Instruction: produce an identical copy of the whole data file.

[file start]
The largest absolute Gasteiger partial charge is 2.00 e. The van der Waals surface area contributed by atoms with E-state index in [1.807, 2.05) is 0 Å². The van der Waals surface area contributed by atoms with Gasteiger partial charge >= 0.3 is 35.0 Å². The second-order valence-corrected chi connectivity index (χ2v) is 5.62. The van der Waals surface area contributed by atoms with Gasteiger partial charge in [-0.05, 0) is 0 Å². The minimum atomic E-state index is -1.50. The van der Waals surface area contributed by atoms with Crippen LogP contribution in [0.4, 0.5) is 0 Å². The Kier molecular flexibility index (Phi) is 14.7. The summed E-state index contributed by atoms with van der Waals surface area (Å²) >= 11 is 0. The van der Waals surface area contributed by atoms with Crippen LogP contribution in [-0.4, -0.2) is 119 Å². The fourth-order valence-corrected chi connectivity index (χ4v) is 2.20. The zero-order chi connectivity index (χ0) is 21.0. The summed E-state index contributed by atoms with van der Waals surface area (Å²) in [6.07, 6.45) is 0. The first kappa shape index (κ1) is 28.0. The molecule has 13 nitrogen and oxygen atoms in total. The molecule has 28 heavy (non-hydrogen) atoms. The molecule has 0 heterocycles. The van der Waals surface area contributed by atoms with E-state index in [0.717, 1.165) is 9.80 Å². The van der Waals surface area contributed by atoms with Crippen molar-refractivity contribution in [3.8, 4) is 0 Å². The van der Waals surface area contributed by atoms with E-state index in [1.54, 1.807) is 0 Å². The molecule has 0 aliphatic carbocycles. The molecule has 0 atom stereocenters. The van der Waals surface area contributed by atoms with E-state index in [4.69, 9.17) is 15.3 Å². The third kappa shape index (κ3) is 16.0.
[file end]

The largest absolute Gasteiger partial charge is 2.00 e. The van der Waals surface area contributed by atoms with E-state index in [1.807, 2.05) is 0 Å². The van der Waals surface area contributed by atoms with Gasteiger partial charge >= 0.3 is 35.0 Å². The second-order valence-corrected chi connectivity index (χ2v) is 5.62. The van der Waals surface area contributed by atoms with Gasteiger partial charge in [-0.05, 0) is 0 Å². The minimum atomic E-state index is -1.50. The van der Waals surface area contributed by atoms with Crippen LogP contribution in [0.4, 0.5) is 0 Å². The Kier molecular flexibility index (Phi) is 14.7. The summed E-state index contributed by atoms with van der Waals surface area (Å²) >= 11 is 0. The van der Waals surface area contributed by atoms with Crippen LogP contribution in [-0.4, -0.2) is 119 Å². The fourth-order valence-corrected chi connectivity index (χ4v) is 2.20. The zero-order chi connectivity index (χ0) is 21.0. The summed E-state index contributed by atoms with van der Waals surface area (Å²) in [6.07, 6.45) is 0. The first kappa shape index (κ1) is 28.0. The molecule has 13 nitrogen and oxygen atoms in total. The molecule has 28 heavy (non-hydrogen) atoms. The molecule has 0 heterocycles. The van der Waals surface area contributed by atoms with E-state index in [0.717, 1.165) is 9.80 Å². The van der Waals surface area contributed by atoms with Crippen molar-refractivity contribution in [3.8, 4) is 0 Å². The van der Waals surface area contributed by atoms with E-state index in [1.54, 1.807) is 0 Å². The molecule has 0 aliphatic carbocycles. The molecule has 0 atom stereocenters. The van der Waals surface area contributed by atoms with E-state index in [4.69, 9.17) is 15.3 Å². The third kappa shape index (κ3) is 16.0.